Ginger biscuits

Prep Time: 0:15
Cook Time: 0:15
Makes: 12

Ingredients / Shopping List

50g plain flour
½ tsp ground ginger
½ tsp bicarbonate of soda
25g block margarine
25g soft brown sugar
25g syrup


Prep to Cook: Mixing bowl, sieve, wooden spoon, flour dredger, flat baking tray, non-stick paper.
Oven 180°C or Gas Mark 4



Sift the flour with the ginger spice and bicarbonate of soda twice into a mixing bowl.

Rub margarine into the flour using fingertips.

Stir in soft brown sugar.

Add the tablespoon of syrup and mix by working the syrup into the mixture using the wooden spoon.

Finally use your hand to shape the stiff paste into a sausage shape.

Divide into 4 and then each of these portions into 3 (12 biscuits in all)

Shape by hand into a ball and then press flat.

Use a fork to press a pattern onto the surface.

Transfer to a flat baking tray either greased, or lined with non stick paper.  

Bake gently for 12 minutes

Remove and allow to cool before transferring to a cooling tray to crisp up.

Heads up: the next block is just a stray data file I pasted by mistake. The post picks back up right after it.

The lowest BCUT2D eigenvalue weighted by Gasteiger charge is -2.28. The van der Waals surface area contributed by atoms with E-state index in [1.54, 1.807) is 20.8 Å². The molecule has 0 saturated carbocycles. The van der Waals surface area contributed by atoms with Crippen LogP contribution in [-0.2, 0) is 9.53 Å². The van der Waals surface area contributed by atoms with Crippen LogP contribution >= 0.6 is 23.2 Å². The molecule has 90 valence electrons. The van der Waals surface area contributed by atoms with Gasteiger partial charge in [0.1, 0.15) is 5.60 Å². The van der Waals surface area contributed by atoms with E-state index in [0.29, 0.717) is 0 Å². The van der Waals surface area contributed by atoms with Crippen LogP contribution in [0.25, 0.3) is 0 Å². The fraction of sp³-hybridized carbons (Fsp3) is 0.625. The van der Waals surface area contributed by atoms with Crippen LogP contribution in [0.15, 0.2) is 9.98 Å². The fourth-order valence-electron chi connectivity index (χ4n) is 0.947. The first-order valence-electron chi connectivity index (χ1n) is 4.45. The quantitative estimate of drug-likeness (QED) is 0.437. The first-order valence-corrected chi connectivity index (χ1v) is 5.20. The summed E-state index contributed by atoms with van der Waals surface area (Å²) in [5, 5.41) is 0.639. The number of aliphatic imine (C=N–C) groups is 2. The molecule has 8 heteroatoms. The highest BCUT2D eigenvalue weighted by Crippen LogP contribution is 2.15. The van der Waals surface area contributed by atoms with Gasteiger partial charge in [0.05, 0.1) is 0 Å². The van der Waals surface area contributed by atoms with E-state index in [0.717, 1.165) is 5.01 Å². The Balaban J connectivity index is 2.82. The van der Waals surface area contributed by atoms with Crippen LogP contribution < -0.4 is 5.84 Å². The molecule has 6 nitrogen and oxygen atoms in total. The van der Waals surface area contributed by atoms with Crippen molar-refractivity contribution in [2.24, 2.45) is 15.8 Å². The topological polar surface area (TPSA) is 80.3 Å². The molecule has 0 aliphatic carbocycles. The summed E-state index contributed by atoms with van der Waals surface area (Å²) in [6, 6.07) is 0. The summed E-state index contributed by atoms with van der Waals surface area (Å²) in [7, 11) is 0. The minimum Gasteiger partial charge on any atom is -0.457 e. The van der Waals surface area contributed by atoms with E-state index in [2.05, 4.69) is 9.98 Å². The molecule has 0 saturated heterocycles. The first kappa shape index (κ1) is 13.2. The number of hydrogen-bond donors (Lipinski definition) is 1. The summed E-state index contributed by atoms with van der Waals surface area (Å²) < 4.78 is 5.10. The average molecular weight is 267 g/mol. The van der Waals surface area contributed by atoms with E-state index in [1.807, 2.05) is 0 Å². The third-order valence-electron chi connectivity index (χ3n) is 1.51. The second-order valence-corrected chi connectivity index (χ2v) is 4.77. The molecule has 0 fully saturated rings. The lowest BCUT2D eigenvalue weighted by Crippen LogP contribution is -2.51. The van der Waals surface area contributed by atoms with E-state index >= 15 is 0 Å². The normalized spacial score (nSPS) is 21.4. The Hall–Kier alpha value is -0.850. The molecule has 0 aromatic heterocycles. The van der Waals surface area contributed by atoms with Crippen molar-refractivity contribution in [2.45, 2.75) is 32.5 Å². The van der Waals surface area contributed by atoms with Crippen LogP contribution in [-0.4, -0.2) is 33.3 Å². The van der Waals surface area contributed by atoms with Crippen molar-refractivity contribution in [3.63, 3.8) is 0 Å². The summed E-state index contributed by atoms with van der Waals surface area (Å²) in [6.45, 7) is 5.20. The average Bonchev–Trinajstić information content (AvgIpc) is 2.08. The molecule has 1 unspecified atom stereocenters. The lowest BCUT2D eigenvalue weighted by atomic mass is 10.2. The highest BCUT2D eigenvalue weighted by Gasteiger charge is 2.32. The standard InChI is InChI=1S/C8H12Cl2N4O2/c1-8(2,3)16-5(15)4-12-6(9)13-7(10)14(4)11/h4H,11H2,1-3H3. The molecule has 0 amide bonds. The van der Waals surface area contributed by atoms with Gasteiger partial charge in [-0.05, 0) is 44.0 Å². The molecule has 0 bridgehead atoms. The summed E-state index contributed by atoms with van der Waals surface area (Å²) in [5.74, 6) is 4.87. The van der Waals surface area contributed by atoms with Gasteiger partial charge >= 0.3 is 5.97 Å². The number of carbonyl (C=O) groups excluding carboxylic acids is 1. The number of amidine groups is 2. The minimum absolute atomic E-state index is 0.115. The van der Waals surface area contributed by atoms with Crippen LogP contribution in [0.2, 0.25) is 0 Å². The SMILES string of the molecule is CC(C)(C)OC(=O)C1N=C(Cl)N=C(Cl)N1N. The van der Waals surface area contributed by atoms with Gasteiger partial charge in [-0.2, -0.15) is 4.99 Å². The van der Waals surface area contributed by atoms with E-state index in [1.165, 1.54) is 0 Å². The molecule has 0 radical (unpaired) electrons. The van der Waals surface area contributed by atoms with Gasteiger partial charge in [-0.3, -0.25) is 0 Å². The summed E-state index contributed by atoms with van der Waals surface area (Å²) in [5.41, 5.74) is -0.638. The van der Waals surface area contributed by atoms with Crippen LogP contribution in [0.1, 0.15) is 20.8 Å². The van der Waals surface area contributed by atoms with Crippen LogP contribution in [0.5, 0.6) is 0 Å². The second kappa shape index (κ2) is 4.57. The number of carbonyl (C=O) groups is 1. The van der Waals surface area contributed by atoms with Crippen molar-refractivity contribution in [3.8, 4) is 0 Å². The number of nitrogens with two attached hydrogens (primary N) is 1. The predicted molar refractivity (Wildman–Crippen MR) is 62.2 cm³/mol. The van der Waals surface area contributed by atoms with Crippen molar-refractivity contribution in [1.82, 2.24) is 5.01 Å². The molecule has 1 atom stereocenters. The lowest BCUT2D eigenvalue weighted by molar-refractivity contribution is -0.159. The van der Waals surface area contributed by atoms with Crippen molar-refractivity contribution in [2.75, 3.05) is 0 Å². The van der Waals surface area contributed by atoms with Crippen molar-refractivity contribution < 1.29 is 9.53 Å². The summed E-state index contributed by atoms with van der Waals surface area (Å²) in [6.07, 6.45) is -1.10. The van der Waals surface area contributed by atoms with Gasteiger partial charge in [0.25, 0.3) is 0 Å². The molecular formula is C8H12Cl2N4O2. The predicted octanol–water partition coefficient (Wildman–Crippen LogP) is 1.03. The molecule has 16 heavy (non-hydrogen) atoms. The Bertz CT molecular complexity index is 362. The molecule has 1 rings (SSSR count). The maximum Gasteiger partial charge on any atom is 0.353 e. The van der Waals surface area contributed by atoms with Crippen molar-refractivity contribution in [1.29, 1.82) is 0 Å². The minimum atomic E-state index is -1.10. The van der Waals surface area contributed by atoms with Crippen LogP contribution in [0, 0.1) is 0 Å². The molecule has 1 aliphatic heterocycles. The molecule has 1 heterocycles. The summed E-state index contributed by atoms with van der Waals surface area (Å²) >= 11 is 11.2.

Check it out!

Ginger biscuits are easy to make and especially good for children because they can shape them using their hands.  No need for a rolling pin. 

Recipe Science

Cooks Know How:  Ginger biscuits use only a few ingredients but the recipe is full of interesting science as each ingredient has a specific role.  Because bicarbonate of soda is used as the raising agent there is a likelihood of a slight soapy aftertaste.  The use of ground ginger spice masks any aftertaste and gives a spicy flavour to the biscuits.  Bicarbonate of soda produces carbon dioxide during cooking and raises the biscuits making them light and crisp.  A side effect of bicarbonate is to darken the mixture during cooking.  Adding soft brown sugar and golden syrup further assists the browning and also sweetens and caramelises during cooking to produce crisp biscuits on cooling.  Plain white flour is ‘shortened’ by the rubbed in margarine so that the biscuits have a crunchy texture.  This is a simple rubbed in mixture not a melting method like gingerbread loaf.  However, much of the food science of gingerbread can be taught using this little recipe and it can be completed within a 1 hour lesson.